Tip of the Week
Make half your plate fruits and vegetables.
Eating more fruits and vegetables can help decrease your risk for heart disease, including heart attacks and strokes, and may also protect you against certain types of cancers, according to the Centers for Disease Control and Prevention. They are great sources for natural vitamins and minerals and are typically low in calories. Because they are usually high in fiber, they also help to make you feel full so you eat fewer high-calorie foods. Try to avoid anything fried, breaded, or in a cream sauce. Avoid canned fruit in a heavy sugary syrup, or coconut (high in fat).
But what if you hate veggies? Here are some tips to help:
- Include vegetables wherever you can. Add fresh spinach leaves or water-packed roasted red peppers to a turkey wrap; add some veggies such as chopped onions, peppers, or mushrooms to a scrambled egg for a low-fat omelet; grate some zucchini or carrots into your favorite low-fat spaghetti sauce.
- Keep vegetables available in the refrigerator, but don't put them in the veggie drawer where they are hidden. How many times have you had to throw away vegetables because you forgot about them? Keep them at eye level in the refrigerator and you will be more likely choose them.
'Tis the season to have too much to do? No time to clean and chop veggies for tonight's dinner? Try our cafeteria or a grocery store salad bar. Buy your favorites already prepped for a quick stir fry or last-minute omelet. Decrease your stress, stay on track with your healthy eating plan, and increase your vegetable and fiber intake. What more could you ask for?
For more information on how to make half your plate fruits and vegetables, visit the President's Challenge website.
SCOUTStrong PALA Challenge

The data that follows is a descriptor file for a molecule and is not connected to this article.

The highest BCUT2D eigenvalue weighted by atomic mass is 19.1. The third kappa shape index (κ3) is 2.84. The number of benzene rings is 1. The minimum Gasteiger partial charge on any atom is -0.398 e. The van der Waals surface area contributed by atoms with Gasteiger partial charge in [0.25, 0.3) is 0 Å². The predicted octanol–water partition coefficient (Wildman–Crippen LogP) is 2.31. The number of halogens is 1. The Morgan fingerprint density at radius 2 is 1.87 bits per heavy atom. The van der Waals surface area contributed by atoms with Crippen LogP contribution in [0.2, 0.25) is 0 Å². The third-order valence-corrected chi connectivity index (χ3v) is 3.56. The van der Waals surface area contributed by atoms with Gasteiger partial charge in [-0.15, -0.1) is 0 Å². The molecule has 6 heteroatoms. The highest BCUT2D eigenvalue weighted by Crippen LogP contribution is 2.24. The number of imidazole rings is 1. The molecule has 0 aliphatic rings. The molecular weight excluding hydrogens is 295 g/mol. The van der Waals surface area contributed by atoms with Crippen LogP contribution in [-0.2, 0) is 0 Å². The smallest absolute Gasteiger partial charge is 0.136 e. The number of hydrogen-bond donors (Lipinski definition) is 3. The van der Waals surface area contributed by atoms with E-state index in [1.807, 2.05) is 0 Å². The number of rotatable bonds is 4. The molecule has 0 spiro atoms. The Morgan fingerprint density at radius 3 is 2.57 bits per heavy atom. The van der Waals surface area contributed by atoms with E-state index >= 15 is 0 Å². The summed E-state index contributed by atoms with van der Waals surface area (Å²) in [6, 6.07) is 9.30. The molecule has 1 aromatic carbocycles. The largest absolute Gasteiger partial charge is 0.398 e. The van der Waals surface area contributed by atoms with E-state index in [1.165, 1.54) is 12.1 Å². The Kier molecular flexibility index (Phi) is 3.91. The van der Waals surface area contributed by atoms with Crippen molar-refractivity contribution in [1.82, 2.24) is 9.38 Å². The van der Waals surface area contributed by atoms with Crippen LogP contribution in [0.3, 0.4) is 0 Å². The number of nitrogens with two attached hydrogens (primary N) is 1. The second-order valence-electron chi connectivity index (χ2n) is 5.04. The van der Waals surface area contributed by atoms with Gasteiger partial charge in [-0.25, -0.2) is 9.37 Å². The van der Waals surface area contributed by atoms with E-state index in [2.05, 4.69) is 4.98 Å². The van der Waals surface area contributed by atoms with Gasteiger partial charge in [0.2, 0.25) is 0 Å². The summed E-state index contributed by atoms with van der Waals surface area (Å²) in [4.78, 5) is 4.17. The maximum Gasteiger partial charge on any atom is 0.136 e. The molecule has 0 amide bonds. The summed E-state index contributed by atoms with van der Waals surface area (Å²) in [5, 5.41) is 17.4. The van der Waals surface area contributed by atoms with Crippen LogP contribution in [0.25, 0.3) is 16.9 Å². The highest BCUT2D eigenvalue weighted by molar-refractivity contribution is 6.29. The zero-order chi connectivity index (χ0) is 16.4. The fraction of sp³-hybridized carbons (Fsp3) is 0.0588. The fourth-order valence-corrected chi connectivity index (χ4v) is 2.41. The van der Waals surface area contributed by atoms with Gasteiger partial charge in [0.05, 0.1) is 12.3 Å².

Don't forget to sign up for the President's Active Lifestyle Award (PALA). Regular physical activity can improve your overall health and reduce your risk for many chronic diseases. Check with your health-care provider before beginning any fitness program.
Go to www.scouting.org/scoutstrongpala and choose "National Council" from the dropdown list. When you register, you will automatically be registered in the BSA National Council group.
Make sure you are logging your 30 minutes of activity either online or on your printed form. When you have successfully completed your form for six weeks, bring it to Bev Singel to have your name entered into the drawing for the iPad2!
Deputy Chief Scout Executive
Throughout my school years, I had always been reasonably fit and within a normal weight. After college, I started adding two to three pounds a year and reduced my activity level. By the time I was 40, I had gained 50 pounds and was leading a sedentary lifestyle. I decided to take action.
I went on a weight-loss program and took up running. I lost the 50 pounds and eventually ran a marathon. However, I continued to struggle and gained 30 of the 50 pounds back. I took the Naturally Slim course online last year and lost 18 pounds. I used the fun run at the last Top Hands as motivation to start running again. I do not plan to run another marathon, but I am running three or four times a week. The eating habits I learned in Naturally Slim are helping me control my weight.
I do feel better about myself. Now, if I could just do something about my graying hair.
Did You Know?
Eating just two pieces of candy each day can add up to nearly 500 calories per week. To burn that off, an average adult would have to walk an extra 157 minutes or run an additional 29 minutes.
Recipe: Minestrone soup A cholesterol-free classic Italian vegetable soup brimming with fiber-rich beans, peas, and carrots.
¼ cup olive oil
1 clove garlic, minced, or ⅛ teaspoon garlic powder
1 ⅓ cups coarsely chopped onion
1 ½ cups coarsely chopped celery and leaves
1 can (6 oz.) tomato paste
1 tablespoon chopped fresh parsley
1 cup sliced carrots, fresh or frozen
4 ¾ cups shredded cabbage
1 can (1 lb.) tomatoes, cut up
1 cup canned red kidney beans, drained and rinsed
1 ½ cups frozen peas
1 ½ cups fresh green beans
Dash hot sauce
11 cups water
2 cups uncooked, broken spaghetti
1. Heat oil in a 4-quart saucepan.
2. Add garlic, onion, and celery and sauté about five minutes.
3. Add all remaining ingredients except spaghetti and stir until ingredients are well mixed.
4. Bring to a boil. Reduce heat, cover, and simmer about 45 minutes or until vegetables are tender.
5. Add uncooked spaghetti and simmer only two to three minutes.
Yield: 16 servings
Serving Size: 1 cup
Each serving provides the following:
Total fat: 4 g
Saturated fat: less than 1 g
Cholesterol: 0 mg
Sodium: 191 mg
National Heart, Lung, and Blood Institute,
Note: To decrease the amount of olive oil, you can try sautéing the garlic, onion, and celery in some low-fat cooking spray or a little low-fat, low-sodium chicken stock, if desired. Use a whole-wheat spaghetti to increase the nutritional and fiber content.